In the case of State of West Bengal v. Anwar Ali Sarkar, the Honorable Apex Court contended the differentia which is the basis of classification and the object of the Act are two different things. It is necessary that there must be a connection between the basis of classification and the object of the Act. 

Reasonable Classification as laid by the Honorable Apex Court has two conditions as contended in the case of Saurabh Chaudhari v. Union of India :

(i)- The classification MUST be founded on intelligible differentia, distinctly grouped together persons or goods from the left out ones of the group.

(ii)- The differential must be in a rational relation with the looked for object that is to be achieved by the act. The object of the act and differential on the basis of classification are two separate things. It is essential that there must be the presence of nexus between the object of the act and the basis of classification. When a reasonable basis is not present for classification then such classification made by the legislature must be declared discriminatory.

Scope of Right to Equality

The case Ram Krishna Dalmia v. Tendolkar, entirely explains the true scope and meaning to the right to equality and holds a strong and valid classification. They are quoted follows:

  • If on account of some reasons or special circumstances a law applies to a a particular individual and not to others, that person would be treated as a class and that would be constitutional.
  • There is a dependable assumption in favor of the constitutionality of a rule and the burden is upon him who attacks it to demonstrate that there has been a reasonable transgression of established constitutional standards.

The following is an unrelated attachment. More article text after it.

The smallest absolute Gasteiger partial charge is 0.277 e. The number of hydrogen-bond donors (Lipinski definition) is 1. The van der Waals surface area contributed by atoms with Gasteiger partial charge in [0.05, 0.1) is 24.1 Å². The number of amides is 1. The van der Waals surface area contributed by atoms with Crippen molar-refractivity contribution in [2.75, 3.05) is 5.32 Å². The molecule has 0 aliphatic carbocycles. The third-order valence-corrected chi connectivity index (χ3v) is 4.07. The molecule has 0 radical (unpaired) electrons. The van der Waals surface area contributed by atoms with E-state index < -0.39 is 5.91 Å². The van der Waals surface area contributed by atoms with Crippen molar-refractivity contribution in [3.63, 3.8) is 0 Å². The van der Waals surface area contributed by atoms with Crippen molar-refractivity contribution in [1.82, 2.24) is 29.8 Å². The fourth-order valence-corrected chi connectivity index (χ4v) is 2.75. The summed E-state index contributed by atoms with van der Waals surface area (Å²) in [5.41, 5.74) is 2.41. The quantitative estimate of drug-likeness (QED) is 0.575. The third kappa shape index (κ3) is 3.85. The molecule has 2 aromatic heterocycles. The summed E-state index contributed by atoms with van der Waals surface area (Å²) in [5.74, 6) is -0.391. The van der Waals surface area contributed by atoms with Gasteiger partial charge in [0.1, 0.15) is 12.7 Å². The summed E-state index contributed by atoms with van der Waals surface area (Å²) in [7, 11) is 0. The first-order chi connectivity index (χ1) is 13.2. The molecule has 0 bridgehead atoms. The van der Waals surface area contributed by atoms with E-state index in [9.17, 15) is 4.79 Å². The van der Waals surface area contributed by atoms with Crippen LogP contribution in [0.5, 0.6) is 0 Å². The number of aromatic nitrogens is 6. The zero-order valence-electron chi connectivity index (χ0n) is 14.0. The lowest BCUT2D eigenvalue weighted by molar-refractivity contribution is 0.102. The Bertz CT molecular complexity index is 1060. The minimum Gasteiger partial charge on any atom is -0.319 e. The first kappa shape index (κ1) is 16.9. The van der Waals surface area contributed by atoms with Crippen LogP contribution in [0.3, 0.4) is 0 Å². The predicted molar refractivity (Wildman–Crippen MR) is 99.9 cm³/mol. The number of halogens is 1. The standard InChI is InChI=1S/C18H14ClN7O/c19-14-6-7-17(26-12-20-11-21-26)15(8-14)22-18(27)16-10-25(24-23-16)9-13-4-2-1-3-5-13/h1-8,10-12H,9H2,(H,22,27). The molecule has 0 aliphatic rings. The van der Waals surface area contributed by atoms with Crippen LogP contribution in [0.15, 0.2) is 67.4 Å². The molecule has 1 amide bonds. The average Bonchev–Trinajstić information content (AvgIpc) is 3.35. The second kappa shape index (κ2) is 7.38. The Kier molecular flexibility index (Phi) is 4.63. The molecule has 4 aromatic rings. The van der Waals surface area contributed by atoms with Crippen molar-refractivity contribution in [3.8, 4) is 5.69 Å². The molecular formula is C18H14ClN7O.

• The assumption might be refuted in particular cases by showing that on the fact of the statute, there is no order and no differentiation unusual to any individual or class and not applicable to any other individual or class, and yet the law hits a specific individual or class.
  • It must be assumed that the legislature correctly admits and understands the need of its own people that its law is directed to the problem made manifest by involvement and that its discrimination is based on satisfactory grounds.
  •  So as to continue the assumption of constitutional validity the court may take into consideration matters of basic knowledge, matters of the report, and the historical backdrop of the times and may expect each condition of facts which can be conceived existing at the time of the enactment.
  • Thus the legislation is allowed to discern degrees of harm and may confine its limitation to those situations where the need is considered to be the clearest.
  • While good faith and knowledge of the current conditions concerning a legislature are to be assumed, if there is nothing on the substance of the law or the surrounding conditions brought to the notice of the court on which the classification may reasonably be viewed as biased, the assumption of constitutionality can’t be conveyed to the degree dependably that there must be some undisclosed and obscure explanation behind exposing certain people or organization to be unfriendly or discriminating legislation.
  •  The classification can be made on various bases like geographical or according to object or occupation.
  • The legislative classification no longer needs to be scientifically perfect or logically complete. There is no need for mathematical nicety and perfect equality. Equal treatment no longer involves the same treatment. Similarly, remedy identity is no longer enough.
  • There may be discrimination each inside the substantive as well as the procedural law. Article 14 applies to both. If the class satisfies the test laid down inside the above propositions, the regulation could be declared constitutional. The query is whether or not a classification is reasonable and proper and no longer needs to but, be judged more on common sense than on legal subtitles.